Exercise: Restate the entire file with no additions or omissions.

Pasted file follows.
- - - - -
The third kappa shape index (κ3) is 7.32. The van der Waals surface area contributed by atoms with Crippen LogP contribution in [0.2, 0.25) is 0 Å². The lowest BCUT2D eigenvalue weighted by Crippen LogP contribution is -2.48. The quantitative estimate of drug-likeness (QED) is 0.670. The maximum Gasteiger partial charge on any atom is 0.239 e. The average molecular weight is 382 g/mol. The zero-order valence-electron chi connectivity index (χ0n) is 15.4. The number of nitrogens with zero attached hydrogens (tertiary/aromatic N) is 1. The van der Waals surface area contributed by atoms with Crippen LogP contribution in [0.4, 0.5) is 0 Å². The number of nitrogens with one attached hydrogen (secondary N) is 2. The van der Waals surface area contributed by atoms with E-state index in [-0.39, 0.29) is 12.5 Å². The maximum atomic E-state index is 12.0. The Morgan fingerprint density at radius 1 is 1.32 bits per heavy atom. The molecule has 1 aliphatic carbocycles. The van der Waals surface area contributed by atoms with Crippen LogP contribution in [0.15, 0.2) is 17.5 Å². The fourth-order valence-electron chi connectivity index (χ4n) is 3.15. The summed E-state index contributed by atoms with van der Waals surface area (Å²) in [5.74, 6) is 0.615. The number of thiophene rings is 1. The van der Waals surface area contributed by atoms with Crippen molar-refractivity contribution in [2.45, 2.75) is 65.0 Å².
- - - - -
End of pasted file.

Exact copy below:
The third kappa shape index (κ3) is 7.32. The van der Waals surface area contributed by atoms with Crippen LogP contribution in [0.2, 0.25) is 0 Å². The lowest BCUT2D eigenvalue weighted by Crippen LogP contribution is -2.48. The quantitative estimate of drug-likeness (QED) is 0.670. The maximum Gasteiger partial charge on any atom is 0.239 e. The average molecular weight is 382 g/mol. The zero-order valence-electron chi connectivity index (χ0n) is 15.4. The number of nitrogens with zero attached hydrogens (tertiary/aromatic N) is 1. The van der Waals surface area contributed by atoms with Crippen LogP contribution in [0.4, 0.5) is 0 Å². The number of nitrogens with one attached hydrogen (secondary N) is 2. The van der Waals surface area contributed by atoms with E-state index in [-0.39, 0.29) is 12.5 Å². The maximum atomic E-state index is 12.0. The Morgan fingerprint density at radius 1 is 1.32 bits per heavy atom. The molecule has 1 aliphatic carbocycles. The van der Waals surface area contributed by atoms with Crippen LogP contribution in [0.15, 0.2) is 17.5 Å². The fourth-order valence-electron chi connectivity index (χ4n) is 3.15. The summed E-state index contributed by atoms with van der Waals surface area (Å²) in [5.74, 6) is 0.615. The number of thiophene rings is 1. The van der Waals surface area contributed by atoms with Crippen molar-refractivity contribution in [2.45, 2.75) is 65.0 Å².